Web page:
A majority of photographers use the diagonal lines so as to guide the eye of the viewer to a certain point in the frame. If you take a diagonal line and point it in the direction with a particular object, the tension which will be created draws the eye to it.
In addition, the diagonal lines created from viewpoint have a diminishing effect on a photo as they create a sense of depth in it.
Photographers will also use diagonal lines in artificial objects like constructions so as to add contrast and dynamic tension.
Diagonal lines will also add the unstable nature in some photos. For instance, when taking shots of buildings, you can always use diagonal lines to bring out the un-stability as most buildings will tend to appear stable in nature.
General Tips for Beginners
· Always hold your camera at the main object’s level. Take some time before you start taking photos from above or below objects.
· The main source of light should always be behind you and not between you and the object.
· When taking a picture of a light object use a dark background and vice versa. This will reduce the flare effect on the picture.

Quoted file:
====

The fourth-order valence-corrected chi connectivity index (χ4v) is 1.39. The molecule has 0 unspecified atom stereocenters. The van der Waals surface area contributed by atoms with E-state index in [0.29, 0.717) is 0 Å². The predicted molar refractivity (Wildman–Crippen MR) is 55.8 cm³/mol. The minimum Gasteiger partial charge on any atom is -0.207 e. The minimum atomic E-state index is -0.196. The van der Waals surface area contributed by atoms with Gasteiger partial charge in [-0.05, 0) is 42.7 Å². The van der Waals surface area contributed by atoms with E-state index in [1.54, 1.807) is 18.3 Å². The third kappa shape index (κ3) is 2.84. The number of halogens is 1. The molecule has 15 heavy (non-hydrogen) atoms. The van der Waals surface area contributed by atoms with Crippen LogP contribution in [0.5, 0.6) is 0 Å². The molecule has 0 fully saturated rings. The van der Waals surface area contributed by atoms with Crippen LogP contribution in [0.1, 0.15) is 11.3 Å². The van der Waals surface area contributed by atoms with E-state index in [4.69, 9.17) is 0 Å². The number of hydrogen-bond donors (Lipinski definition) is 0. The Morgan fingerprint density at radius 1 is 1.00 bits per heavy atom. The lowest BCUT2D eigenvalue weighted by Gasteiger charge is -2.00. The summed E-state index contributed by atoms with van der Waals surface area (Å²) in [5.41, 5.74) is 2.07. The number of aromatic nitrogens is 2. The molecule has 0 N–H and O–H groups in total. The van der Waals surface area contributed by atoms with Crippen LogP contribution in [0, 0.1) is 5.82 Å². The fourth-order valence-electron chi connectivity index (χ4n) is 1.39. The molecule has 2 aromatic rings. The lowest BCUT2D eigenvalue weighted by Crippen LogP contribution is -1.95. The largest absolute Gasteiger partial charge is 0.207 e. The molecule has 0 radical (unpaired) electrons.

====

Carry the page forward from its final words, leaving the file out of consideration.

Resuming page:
· Don’t be afraid of breaking photography rules.
· In moving objects, always capture them in such a way that a lot of space is in front of them rather than behind them.
As you go through this day, be it at work or at home, look for examples of the diagonal method in everyday life. Be able to identify its presents in your worldview and as you do you will begin to train your eye to compose more compelling photos. Get in the habit of seeing things as if you were looking in the viewfinder of your camera. If you can do this at lease one day a week for an hour of so you skills will improve and you will become a better artist.
This is a powerful example of the diagonal method. In this photo of models Zinn Star and Ellen Marisa there are many lines and angles for you eye to explore however the most dominant lines fall within the diagonal method. The first and most striking line is that of model Ellen Marisa’s body. This line starts at her shoulder, which features her hand over Zinn Star’s hand. This line runs down her body through her nipple and continues to the bottom right corner of the frame. The second most prominent line is the line that travels along Zinn Star’s sight line. The line starts at Ellen’s extended leg and runs through Zinn’s ear and continues to the top left corner of the frame.